In 2022, Yemen will hit the 8-year mark since the onset of the devastating conflict that has since affected millions of people across the country. Lives have been lost, families shattered and displaced, homes and infrastructure damaged or destroyed, and people's livelihoods have been strained.
To alleviate the suffering of Yemeni people who have been affected by the protracted conflict, the ICRC in Yemen continues to provide food and non-food aid to people in need in different parts of the country, rehabilitates health and water infrastructure and supports physical rehabilitation centers in Sana’a, Sa’ada, Taiz, Aden and Mukalla where thousands of mine victims and other persons with disabilities continue to receive the care they need, including artificial limbs and physiotherapy treatment.
In line with its mandate under the Geneva Conventions, the ICRC also engages in sustained dialogue with the parties to the conflict in Yemen on the conduct of their troops during armed hostilities and promotes respect of the rules enshrined in International Humanitarian Law (IHL) which protects civilians and other categories of persons who do not directly participate in the fighting.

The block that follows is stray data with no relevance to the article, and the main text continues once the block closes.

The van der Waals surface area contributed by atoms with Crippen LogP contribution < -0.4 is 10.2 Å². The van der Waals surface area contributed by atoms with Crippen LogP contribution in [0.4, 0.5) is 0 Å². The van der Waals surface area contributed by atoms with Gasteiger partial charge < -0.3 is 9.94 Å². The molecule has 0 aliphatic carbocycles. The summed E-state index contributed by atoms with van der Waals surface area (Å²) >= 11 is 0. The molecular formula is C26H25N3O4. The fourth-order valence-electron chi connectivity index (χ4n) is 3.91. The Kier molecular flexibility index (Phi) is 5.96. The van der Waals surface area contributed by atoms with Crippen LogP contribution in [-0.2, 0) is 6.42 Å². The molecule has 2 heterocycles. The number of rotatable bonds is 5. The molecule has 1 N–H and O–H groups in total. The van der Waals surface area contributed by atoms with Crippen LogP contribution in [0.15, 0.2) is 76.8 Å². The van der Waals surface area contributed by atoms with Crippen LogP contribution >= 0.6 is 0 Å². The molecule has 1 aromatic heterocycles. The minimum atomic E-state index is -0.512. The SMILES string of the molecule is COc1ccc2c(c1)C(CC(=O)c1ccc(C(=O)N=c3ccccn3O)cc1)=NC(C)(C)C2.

In the same vein, the ICRC continues to visit places of detention under the authority of the parties to the conflict in order to monitor the treatment and living conditions of detainees. The objective of ICRC visits is to ensure that detainees are treated with dignity, contacts with their families are maintained, procedural safeguards are respected, and their living conditions, including access to healthcare, are adequate.
The ICRC also works with families and authorities to ensure that missing persons are accounted for, either in detention or in the context of ongoing hostilities where the ICRC supports the parties to search, recover and document bodies of fighters killed in combat so as to ensure that their remains can be identified and eventually be returned to their families.
The ICRC, in close collaboration with the Yemeni Red Crescent Society (YRCS) and other movement partners, continues its efforts to alleviate the suffering of affected communities through the YRCS’ vast network of volunteers in 22 branches across the country, allowing for increased access to affected people.